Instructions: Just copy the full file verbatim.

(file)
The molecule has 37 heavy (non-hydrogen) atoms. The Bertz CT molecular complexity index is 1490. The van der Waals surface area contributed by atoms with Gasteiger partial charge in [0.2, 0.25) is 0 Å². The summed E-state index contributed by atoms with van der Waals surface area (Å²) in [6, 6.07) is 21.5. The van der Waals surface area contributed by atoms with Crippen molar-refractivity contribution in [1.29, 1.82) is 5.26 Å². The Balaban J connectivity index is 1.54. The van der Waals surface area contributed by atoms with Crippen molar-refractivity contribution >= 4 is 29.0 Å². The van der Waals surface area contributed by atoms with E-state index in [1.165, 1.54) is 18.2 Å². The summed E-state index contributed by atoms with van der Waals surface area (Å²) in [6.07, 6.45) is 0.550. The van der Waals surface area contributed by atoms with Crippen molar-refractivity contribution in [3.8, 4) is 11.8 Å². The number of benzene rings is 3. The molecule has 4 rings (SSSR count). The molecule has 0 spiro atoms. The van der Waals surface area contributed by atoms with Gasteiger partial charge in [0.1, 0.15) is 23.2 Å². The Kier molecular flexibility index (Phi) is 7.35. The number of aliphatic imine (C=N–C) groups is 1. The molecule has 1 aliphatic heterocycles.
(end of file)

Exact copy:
The molecule has 37 heavy (non-hydrogen) atoms. The Bertz CT molecular complexity index is 1490. The van der Waals surface area contributed by atoms with Gasteiger partial charge in [0.2, 0.25) is 0 Å². The summed E-state index contributed by atoms with van der Waals surface area (Å²) in [6, 6.07) is 21.5. The van der Waals surface area contributed by atoms with Crippen molar-refractivity contribution in [1.29, 1.82) is 5.26 Å². The Balaban J connectivity index is 1.54. The van der Waals surface area contributed by atoms with Crippen molar-refractivity contribution >= 4 is 29.0 Å². The van der Waals surface area contributed by atoms with E-state index in [1.165, 1.54) is 18.2 Å². The summed E-state index contributed by atoms with van der Waals surface area (Å²) in [6.07, 6.45) is 0.550. The van der Waals surface area contributed by atoms with Crippen molar-refractivity contribution in [3.8, 4) is 11.8 Å². The number of benzene rings is 3. The molecule has 4 rings (SSSR count). The molecule has 0 spiro atoms. The van der Waals surface area contributed by atoms with Gasteiger partial charge in [0.1, 0.15) is 23.2 Å². The Kier molecular flexibility index (Phi) is 7.35. The number of aliphatic imine (C=N–C) groups is 1. The molecule has 1 aliphatic heterocycles.